Shaken Not Stirred

Artists Use Sound to 3D Print Beautiful Ceramics Patterns

Ceramic patterns

Sound travels in waves. Two Dutch artists use this phenomenon to create beautiful ceramic patterns. For that, they even built a heavily modified 3D printer. 

They look a bit like knitwork. These beautiful ceramic patterns result from a collaboration called “Solid Vibration” between Dutch artists: Ricky van Broekhoven, a spatial sound designer, and industrial designer Olivier van Herpt, who explores digital fabrication technologies.


Van Herpt went in a 2-year-research for his functional 3D printed ceramics.

As he wasn’t satisfied with consumer 3D printers (too small) and professional 3D printing services (too expensive), he built his own Delta 3D printer. „I ended up spending two years working on ceramic 3D printer and 3D printing process that could make large and medium scale functional 3D printed ceramics to solve this problem“, he states on his website. He even designed his own clay extruder.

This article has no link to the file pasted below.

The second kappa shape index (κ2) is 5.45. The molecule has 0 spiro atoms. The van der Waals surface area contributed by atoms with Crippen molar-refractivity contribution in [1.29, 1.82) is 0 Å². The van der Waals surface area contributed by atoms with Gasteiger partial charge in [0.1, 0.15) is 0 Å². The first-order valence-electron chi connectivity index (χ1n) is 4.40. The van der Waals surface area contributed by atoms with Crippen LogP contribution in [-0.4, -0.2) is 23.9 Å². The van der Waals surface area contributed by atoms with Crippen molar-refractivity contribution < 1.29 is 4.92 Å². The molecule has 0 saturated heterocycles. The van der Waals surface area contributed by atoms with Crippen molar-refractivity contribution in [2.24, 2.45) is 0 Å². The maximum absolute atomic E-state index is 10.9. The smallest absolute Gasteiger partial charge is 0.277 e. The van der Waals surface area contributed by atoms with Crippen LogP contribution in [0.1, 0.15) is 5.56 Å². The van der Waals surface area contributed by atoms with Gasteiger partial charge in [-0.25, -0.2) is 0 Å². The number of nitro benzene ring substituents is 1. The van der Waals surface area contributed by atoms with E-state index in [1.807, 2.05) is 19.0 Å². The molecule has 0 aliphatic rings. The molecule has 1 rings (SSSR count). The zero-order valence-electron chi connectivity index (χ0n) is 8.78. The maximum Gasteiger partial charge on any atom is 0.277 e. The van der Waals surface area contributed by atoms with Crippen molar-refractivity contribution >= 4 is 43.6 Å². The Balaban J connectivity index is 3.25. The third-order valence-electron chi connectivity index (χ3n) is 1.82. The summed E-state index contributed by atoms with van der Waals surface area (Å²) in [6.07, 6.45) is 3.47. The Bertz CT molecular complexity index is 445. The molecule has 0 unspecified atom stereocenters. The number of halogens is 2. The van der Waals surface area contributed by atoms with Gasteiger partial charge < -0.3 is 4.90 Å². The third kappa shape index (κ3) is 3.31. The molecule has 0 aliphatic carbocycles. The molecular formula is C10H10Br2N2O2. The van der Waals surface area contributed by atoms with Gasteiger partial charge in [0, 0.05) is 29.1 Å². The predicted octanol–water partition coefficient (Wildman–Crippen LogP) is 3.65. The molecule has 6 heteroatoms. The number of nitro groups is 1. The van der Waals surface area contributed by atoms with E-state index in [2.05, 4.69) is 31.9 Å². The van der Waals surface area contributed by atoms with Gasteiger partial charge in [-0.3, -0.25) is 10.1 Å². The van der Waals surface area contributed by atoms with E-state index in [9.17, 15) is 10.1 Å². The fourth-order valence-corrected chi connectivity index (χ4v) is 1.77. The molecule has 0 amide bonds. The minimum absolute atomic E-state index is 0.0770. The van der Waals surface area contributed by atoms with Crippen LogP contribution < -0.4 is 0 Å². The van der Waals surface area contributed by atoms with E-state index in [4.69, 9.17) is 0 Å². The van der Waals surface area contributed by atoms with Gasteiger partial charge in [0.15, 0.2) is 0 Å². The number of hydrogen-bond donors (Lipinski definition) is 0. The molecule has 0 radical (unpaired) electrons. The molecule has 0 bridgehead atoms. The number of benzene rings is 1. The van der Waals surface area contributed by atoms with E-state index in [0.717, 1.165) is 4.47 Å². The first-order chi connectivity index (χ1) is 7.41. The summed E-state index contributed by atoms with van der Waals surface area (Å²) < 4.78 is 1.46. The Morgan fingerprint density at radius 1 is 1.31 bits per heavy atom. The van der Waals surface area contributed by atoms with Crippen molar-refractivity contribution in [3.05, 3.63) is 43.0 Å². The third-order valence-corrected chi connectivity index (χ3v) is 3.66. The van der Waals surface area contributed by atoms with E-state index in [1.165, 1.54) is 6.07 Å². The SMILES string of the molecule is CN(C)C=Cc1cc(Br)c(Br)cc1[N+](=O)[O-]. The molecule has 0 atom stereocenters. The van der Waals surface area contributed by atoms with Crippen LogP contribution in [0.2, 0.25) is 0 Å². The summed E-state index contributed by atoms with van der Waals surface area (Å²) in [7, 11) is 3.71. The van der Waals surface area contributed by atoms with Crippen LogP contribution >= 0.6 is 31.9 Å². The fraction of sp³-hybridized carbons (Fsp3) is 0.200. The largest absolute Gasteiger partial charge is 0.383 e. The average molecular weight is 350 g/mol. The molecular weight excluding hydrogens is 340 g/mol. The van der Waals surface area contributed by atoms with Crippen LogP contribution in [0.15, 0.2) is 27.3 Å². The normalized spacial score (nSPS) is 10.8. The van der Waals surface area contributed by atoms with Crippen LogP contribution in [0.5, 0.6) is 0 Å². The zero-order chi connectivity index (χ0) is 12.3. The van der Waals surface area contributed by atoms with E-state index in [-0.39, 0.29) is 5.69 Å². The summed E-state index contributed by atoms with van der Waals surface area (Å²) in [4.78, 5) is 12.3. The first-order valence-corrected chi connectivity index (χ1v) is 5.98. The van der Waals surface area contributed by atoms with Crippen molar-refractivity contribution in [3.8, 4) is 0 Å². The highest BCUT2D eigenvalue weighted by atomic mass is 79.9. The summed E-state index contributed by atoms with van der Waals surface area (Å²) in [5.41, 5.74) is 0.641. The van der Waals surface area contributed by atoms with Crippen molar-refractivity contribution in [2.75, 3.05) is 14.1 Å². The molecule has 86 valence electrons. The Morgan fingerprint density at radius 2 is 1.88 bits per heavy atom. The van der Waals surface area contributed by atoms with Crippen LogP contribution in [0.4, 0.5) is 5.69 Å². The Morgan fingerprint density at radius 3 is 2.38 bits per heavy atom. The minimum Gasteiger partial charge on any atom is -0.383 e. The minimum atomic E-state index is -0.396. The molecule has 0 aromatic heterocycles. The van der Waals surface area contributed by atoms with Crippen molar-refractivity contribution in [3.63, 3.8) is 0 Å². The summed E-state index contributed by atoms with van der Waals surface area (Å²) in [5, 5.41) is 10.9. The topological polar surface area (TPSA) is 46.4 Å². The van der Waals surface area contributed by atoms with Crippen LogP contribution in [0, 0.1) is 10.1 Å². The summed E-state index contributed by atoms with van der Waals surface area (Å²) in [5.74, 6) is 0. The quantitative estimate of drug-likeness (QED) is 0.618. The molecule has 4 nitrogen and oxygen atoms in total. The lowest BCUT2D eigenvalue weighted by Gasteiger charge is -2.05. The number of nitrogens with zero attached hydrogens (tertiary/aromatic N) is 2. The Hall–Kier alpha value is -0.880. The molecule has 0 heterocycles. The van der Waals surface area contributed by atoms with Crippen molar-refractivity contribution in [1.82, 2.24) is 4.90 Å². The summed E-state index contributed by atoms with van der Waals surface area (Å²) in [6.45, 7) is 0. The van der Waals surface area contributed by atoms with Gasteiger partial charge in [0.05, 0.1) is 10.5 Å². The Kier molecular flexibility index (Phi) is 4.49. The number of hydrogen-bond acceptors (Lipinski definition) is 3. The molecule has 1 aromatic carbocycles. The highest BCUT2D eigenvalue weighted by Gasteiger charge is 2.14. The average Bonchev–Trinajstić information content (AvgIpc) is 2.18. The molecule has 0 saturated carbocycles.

How To Make Clay Patterns With Sound


The “Solid Vibration” project rooted in an accident. Olivier had noted that his printer produced Moiré patterns naturally. Rather than to eliminate the error, he turned to sound designer Ricky to amplify it.

Bildschirmfoto 2016-02-10 um 10.04.49

On order to visualise sonic patterns, they mounted a big speaker under the print bed. The vibrations emitting from the speaker make the bed shake – that results beautiful patterns, which look a lot like knitwork.

Don‘t expect the sound to be traditional pop music. The sound waves consist of low-end bass frequencies with slight pitch variations – you can hear it in the video below.


It’s a means of building solid physical representations of “soundscapes”. While they’ve just used simple soundwaves, they could create a 3D printed representation of your voice, for example. Van Herpt explains on his website: “A moment in time, a song, a sound, they can now become objects that encapsulate the moment forever.”

(source: Adafruit)